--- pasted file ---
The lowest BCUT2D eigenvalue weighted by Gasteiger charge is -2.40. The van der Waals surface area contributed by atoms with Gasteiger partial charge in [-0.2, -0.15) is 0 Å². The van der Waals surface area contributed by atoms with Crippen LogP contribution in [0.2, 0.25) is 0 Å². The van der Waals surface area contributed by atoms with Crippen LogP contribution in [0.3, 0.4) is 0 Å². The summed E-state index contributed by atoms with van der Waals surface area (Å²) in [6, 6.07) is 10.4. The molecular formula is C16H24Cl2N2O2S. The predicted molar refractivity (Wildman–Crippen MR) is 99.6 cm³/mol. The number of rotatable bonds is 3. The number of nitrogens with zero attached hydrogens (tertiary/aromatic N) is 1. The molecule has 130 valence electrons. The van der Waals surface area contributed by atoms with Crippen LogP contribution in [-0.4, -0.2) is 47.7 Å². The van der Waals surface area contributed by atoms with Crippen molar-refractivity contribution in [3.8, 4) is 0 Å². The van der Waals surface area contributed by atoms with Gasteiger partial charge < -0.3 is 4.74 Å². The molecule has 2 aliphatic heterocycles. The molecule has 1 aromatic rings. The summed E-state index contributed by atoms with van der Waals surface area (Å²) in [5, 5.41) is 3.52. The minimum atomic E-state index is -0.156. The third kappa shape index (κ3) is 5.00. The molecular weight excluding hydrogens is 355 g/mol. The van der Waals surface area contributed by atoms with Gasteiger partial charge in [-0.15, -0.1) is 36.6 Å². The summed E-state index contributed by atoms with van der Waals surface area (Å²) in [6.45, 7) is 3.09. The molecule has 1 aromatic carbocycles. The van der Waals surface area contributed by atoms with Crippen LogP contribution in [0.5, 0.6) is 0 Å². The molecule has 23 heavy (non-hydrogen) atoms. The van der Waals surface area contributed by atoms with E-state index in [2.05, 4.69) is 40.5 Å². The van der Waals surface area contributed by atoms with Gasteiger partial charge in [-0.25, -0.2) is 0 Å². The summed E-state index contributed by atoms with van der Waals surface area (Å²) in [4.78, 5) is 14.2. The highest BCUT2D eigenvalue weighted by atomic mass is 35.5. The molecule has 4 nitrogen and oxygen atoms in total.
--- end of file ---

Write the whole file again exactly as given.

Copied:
The lowest BCUT2D eigenvalue weighted by Gasteiger charge is -2.40. The van der Waals surface area contributed by atoms with Gasteiger partial charge in [-0.2, -0.15) is 0 Å². The van der Waals surface area contributed by atoms with Crippen LogP contribution in [0.2, 0.25) is 0 Å². The van der Waals surface area contributed by atoms with Crippen LogP contribution in [0.3, 0.4) is 0 Å². The summed E-state index contributed by atoms with van der Waals surface area (Å²) in [6, 6.07) is 10.4. The molecular formula is C16H24Cl2N2O2S. The predicted molar refractivity (Wildman–Crippen MR) is 99.6 cm³/mol. The number of rotatable bonds is 3. The number of nitrogens with zero attached hydrogens (tertiary/aromatic N) is 1. The molecule has 130 valence electrons. The van der Waals surface area contributed by atoms with Crippen LogP contribution in [-0.4, -0.2) is 47.7 Å². The van der Waals surface area contributed by atoms with Crippen molar-refractivity contribution in [3.8, 4) is 0 Å². The van der Waals surface area contributed by atoms with Gasteiger partial charge < -0.3 is 4.74 Å². The molecule has 2 aliphatic heterocycles. The molecule has 1 aromatic rings. The summed E-state index contributed by atoms with van der Waals surface area (Å²) in [5, 5.41) is 3.52. The minimum atomic E-state index is -0.156. The third kappa shape index (κ3) is 5.00. The molecular weight excluding hydrogens is 355 g/mol. The van der Waals surface area contributed by atoms with Gasteiger partial charge in [-0.15, -0.1) is 36.6 Å². The summed E-state index contributed by atoms with van der Waals surface area (Å²) in [6.45, 7) is 3.09. The molecule has 1 aromatic carbocycles. The van der Waals surface area contributed by atoms with Crippen LogP contribution in [0.5, 0.6) is 0 Å². The molecule has 23 heavy (non-hydrogen) atoms. The van der Waals surface area contributed by atoms with E-state index in [2.05, 4.69) is 40.5 Å². The van der Waals surface area contributed by atoms with Gasteiger partial charge in [-0.25, -0.2) is 0 Å². The summed E-state index contributed by atoms with van der Waals surface area (Å²) in [4.78, 5) is 14.2. The highest BCUT2D eigenvalue weighted by atomic mass is 35.5. The molecule has 4 nitrogen and oxygen atoms in total.